Skid steer tread patterns go from all-purpose to purpose-built
Dealers have more choices than ever when matching skid steer tire tread patterns to specific applications for their customers. “The skid steer product line looks a lot more like a small OTR or medium truck type of offering now,” says Nick Phillippi, general manager of Nebraskaland Tire Co. Inc., which also does business as Kansasland Tire and Coloradoland Tire.
Dealers now have opportunities to stock tread patterns, tread depths and ply ratings, as well as radial and all-steel skid steer tires, that did not exist just five years ago.
“Ten years ago we were still dealing with two or three tread patterns,” says Phillippi. “The Denman and Galaxy brands were the leaders trying to get different patterns and styles involved with a specific tire. But Titan, Michelin and everybody else started doing the same thing in the last five years.”
Nebraskaland Tire’s primary brand in the agricultural and skid steer market is the Goodyear Farm Tire brand manufactured by Titan Tire Corp.; the company also stocks the Michelin, Galaxy and Alliance brands. Skid steer tires are part of the company’s specialty tire offering, which also includes lawn and garden, ATV, solids and forklift tires. Specialty tires are less than 5% of the company’s total sales. Of Nebraskaland Tire’s 41 stores, 21 are commercial/retail, 18 are retail, two are commercial and one is a wholesale outlet. The company is tied for No. 24 on the Modern Tire Dealer 100.
Three designs for 99% of market
Quentin Martin, owner of Martin’s Tire & Alignment Center, stocks three tread designs from Alliance Tire Americas Inc. that “pretty much take care of the demand” in his market. Skid steer tires represent about 10% of tire sales at his nine-bay store in Morgantown, Pa., and his five-bay outlet in Narvon, Pa. Martin employs 16 people at the two locations, which provide commercial and retail sales and service.
Martin says three tread designs cover 99% of his market: a turf design for skid steers in lawn and garden applications, standard skid steer patterns like the Beefy Baby or the Muddy Buddy, and the Galaxy Hulk, a hard surface-design.
“I think those three patterns are going to continue. There is some radial; radial is starting to come on a little bit. It hasn’t taken a huge amount of the market because of pricing, it’s about double. Radial sales are primarily in construction. They’re seeing a lot less repairs with an all-steel casing,” says Martin.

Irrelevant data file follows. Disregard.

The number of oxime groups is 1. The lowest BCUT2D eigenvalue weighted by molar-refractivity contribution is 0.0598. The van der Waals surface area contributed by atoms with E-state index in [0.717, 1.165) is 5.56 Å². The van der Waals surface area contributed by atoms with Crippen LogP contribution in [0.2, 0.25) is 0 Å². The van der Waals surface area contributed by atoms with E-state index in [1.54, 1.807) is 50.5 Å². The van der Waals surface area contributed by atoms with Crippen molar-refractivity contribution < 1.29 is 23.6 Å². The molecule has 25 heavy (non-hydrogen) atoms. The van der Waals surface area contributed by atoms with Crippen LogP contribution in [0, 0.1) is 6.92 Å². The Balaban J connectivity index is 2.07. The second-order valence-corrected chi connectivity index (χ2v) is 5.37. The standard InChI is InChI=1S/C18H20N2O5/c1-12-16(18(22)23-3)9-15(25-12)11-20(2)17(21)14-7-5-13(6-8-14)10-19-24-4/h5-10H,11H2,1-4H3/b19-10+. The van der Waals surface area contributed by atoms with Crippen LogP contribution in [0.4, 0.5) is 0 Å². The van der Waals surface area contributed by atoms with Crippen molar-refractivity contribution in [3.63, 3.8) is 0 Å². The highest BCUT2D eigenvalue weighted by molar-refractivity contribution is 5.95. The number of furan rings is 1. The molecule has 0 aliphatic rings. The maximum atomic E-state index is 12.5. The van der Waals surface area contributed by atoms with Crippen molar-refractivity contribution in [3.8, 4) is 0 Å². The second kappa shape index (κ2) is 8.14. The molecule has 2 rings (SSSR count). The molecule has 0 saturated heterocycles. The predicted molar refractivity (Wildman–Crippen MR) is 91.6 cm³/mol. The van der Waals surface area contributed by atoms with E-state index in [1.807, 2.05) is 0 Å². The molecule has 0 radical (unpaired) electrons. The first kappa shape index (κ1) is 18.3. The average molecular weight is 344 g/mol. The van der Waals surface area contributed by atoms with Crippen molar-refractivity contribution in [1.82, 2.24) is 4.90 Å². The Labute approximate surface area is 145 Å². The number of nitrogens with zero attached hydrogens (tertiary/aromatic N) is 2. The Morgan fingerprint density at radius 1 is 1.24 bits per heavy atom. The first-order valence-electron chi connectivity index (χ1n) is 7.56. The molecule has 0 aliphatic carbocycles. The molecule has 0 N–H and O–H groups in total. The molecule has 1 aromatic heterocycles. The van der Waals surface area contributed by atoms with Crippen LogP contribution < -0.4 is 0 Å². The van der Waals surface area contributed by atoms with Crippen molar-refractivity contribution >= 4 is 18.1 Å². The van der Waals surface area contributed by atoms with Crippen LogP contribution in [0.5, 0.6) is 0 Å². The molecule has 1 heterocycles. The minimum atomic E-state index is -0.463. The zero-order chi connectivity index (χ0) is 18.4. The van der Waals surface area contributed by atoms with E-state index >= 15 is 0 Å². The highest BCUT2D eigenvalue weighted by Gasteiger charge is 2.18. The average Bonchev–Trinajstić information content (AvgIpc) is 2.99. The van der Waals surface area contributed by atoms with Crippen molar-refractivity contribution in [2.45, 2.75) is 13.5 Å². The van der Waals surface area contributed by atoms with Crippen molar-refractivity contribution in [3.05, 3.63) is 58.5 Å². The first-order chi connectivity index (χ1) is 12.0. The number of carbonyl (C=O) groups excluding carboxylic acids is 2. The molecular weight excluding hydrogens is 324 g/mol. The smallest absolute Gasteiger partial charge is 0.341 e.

‘You have to stock more’
“The skid steer has been around for a long time,” says Steve Jones of Ken Jones Inc. in Worcester, Mass. “Now there are more uses for that type of equipment. So there needs to be tires that suit those purposes.”
More tread designs have helped wholesalers meet the demand for skid steer tires, according to Jones. “The skid steer business as a percentage of our business has grown by a few percent just because of all the applications that these machines have uses for. If you have it, you’ll sell it. It’s tough for some smaller dealers to keep that stuff in stock because it ties up a lot of money. If we have it in stock, it helps our wholesale business quite a bit.”
Jones and his brothers, Brian and Darren, own the wholesale and retail dealership, which stocks the Titan, Carlisle, Galaxy, Armour and BKT skid steer brands. “You have to stock more,” says Jones. “Just like anything else in the tire business, people want options so you have to have those options. So we try to stock all the different tread designs.”
Although there are more tread patterns, sizing has not changed dramatically, according to Phillippi. “Size proliferation really has not been a tremendous issue. It’s more about the available tread patterns and casing style.”
Developments in casing style over the past five years include radial construction, heavier ply ratings and all-steel versus bead-to-bead steel. “All those things have added to the need to carry some more inventory. It’s much more application sensitive than it used to be,” says Phillippi.
The newer product offerings from manufacturers tend to be more costly. “Most of what has come in recently has been toward the premium side of the market,” says Phillippi. “There’s not been a move to the bottom on pricing. It’s been more about technology and benefits of the tire as opposed to pricing.”
The right design improves performance
Steve Vandegrift, product and pricing manager for Alliance Tire Americas, predicts the interest in various tread designs will expand.
“Businesses, whether they’re warehouses or construction operations or farms, are being managed more carefully every day. Every penny that’s invested in the business has to show a return; every penny has to improve efficiency and profit. I think there’s a growing recognition that tires are an important part of outfitting equipment and keeping it productive.